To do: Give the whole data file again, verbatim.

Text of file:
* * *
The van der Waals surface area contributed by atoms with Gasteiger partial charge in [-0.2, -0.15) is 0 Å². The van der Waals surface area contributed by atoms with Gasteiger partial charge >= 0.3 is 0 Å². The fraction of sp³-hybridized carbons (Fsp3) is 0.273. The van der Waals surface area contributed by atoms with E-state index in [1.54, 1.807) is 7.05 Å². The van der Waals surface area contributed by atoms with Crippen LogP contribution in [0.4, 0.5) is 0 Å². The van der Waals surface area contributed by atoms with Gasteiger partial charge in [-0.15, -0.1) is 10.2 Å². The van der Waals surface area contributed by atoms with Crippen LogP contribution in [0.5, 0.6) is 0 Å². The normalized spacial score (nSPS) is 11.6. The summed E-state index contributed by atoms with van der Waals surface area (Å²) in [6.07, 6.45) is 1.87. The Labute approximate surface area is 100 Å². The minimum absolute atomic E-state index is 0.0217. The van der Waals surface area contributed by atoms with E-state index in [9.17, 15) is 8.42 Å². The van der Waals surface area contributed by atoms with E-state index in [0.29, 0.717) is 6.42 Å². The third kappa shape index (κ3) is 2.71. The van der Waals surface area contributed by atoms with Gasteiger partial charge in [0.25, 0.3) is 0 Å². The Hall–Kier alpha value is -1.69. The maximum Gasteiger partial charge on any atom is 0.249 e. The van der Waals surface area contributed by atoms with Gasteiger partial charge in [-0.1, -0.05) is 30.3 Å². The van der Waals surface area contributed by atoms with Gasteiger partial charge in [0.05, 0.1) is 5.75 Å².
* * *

The van der Waals surface area contributed by atoms with Gasteiger partial charge in [-0.2, -0.15) is 0 Å². The van der Waals surface area contributed by atoms with Gasteiger partial charge >= 0.3 is 0 Å². The fraction of sp³-hybridized carbons (Fsp3) is 0.273. The van der Waals surface area contributed by atoms with E-state index in [1.54, 1.807) is 7.05 Å². The van der Waals surface area contributed by atoms with Crippen LogP contribution in [0.4, 0.5) is 0 Å². The van der Waals surface area contributed by atoms with Gasteiger partial charge in [-0.15, -0.1) is 10.2 Å². The van der Waals surface area contributed by atoms with Crippen LogP contribution in [0.5, 0.6) is 0 Å². The normalized spacial score (nSPS) is 11.6. The summed E-state index contributed by atoms with van der Waals surface area (Å²) in [6.07, 6.45) is 1.87. The Labute approximate surface area is 100 Å². The minimum absolute atomic E-state index is 0.0217. The van der Waals surface area contributed by atoms with E-state index in [9.17, 15) is 8.42 Å². The van der Waals surface area contributed by atoms with E-state index in [0.29, 0.717) is 6.42 Å². The third kappa shape index (κ3) is 2.71. The van der Waals surface area contributed by atoms with Gasteiger partial charge in [0.25, 0.3) is 0 Å². The Hall–Kier alpha value is -1.69. The maximum Gasteiger partial charge on any atom is 0.249 e. The van der Waals surface area contributed by atoms with Gasteiger partial charge in [-0.1, -0.05) is 30.3 Å². The van der Waals surface area contributed by atoms with Gasteiger partial charge in [0.05, 0.1) is 5.75 Å².